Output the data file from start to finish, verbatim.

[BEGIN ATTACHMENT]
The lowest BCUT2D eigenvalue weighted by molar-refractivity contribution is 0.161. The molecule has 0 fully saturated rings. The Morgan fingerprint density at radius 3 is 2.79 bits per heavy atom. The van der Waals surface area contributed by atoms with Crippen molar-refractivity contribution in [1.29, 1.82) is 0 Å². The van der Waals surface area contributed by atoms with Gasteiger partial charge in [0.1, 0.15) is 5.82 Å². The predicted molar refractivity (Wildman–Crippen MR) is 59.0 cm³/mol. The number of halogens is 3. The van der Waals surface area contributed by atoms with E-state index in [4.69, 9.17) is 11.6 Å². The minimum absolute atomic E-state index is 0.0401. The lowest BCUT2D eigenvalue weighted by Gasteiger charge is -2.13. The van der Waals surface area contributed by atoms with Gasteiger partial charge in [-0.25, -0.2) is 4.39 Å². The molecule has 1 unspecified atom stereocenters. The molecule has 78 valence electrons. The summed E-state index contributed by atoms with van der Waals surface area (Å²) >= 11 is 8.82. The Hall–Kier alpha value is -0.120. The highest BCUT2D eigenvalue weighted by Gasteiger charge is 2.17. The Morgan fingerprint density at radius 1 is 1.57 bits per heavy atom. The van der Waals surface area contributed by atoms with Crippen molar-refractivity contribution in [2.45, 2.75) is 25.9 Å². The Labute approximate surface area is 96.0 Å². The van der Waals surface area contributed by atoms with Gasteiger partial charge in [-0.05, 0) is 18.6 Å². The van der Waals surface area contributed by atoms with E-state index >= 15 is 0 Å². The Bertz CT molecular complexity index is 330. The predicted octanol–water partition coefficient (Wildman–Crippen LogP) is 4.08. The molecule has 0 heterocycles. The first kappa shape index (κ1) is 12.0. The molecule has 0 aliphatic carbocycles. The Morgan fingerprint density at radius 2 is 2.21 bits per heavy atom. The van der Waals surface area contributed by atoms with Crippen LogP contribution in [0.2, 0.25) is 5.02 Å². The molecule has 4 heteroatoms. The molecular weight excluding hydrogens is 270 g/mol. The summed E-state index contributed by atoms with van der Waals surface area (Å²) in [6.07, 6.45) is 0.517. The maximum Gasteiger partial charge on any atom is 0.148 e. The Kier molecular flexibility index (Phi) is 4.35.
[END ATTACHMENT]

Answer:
The lowest BCUT2D eigenvalue weighted by molar-refractivity contribution is 0.161. The molecule has 0 fully saturated rings. The Morgan fingerprint density at radius 3 is 2.79 bits per heavy atom. The van der Waals surface area contributed by atoms with Crippen molar-refractivity contribution in [1.29, 1.82) is 0 Å². The van der Waals surface area contributed by atoms with Gasteiger partial charge in [0.1, 0.15) is 5.82 Å². The predicted molar refractivity (Wildman–Crippen MR) is 59.0 cm³/mol. The number of halogens is 3. The van der Waals surface area contributed by atoms with E-state index in [4.69, 9.17) is 11.6 Å². The minimum absolute atomic E-state index is 0.0401. The lowest BCUT2D eigenvalue weighted by Gasteiger charge is -2.13. The van der Waals surface area contributed by atoms with Gasteiger partial charge in [-0.25, -0.2) is 4.39 Å². The molecule has 1 unspecified atom stereocenters. The molecule has 78 valence electrons. The summed E-state index contributed by atoms with van der Waals surface area (Å²) >= 11 is 8.82. The Hall–Kier alpha value is -0.120. The highest BCUT2D eigenvalue weighted by Gasteiger charge is 2.17. The Morgan fingerprint density at radius 1 is 1.57 bits per heavy atom. The van der Waals surface area contributed by atoms with Crippen molar-refractivity contribution in [2.45, 2.75) is 25.9 Å². The Labute approximate surface area is 96.0 Å². The van der Waals surface area contributed by atoms with Gasteiger partial charge in [-0.05, 0) is 18.6 Å². The van der Waals surface area contributed by atoms with E-state index >= 15 is 0 Å². The Bertz CT molecular complexity index is 330. The predicted octanol–water partition coefficient (Wildman–Crippen LogP) is 4.08. The molecule has 0 heterocycles. The first kappa shape index (κ1) is 12.0. The molecule has 0 aliphatic carbocycles. The Morgan fingerprint density at radius 2 is 2.21 bits per heavy atom. The van der Waals surface area contributed by atoms with Crippen LogP contribution in [0.2, 0.25) is 5.02 Å². The molecule has 4 heteroatoms. The molecular weight excluding hydrogens is 270 g/mol. The summed E-state index contributed by atoms with van der Waals surface area (Å²) in [6.07, 6.45) is 0.517. The maximum Gasteiger partial charge on any atom is 0.148 e. The Kier molecular flexibility index (Phi) is 4.35.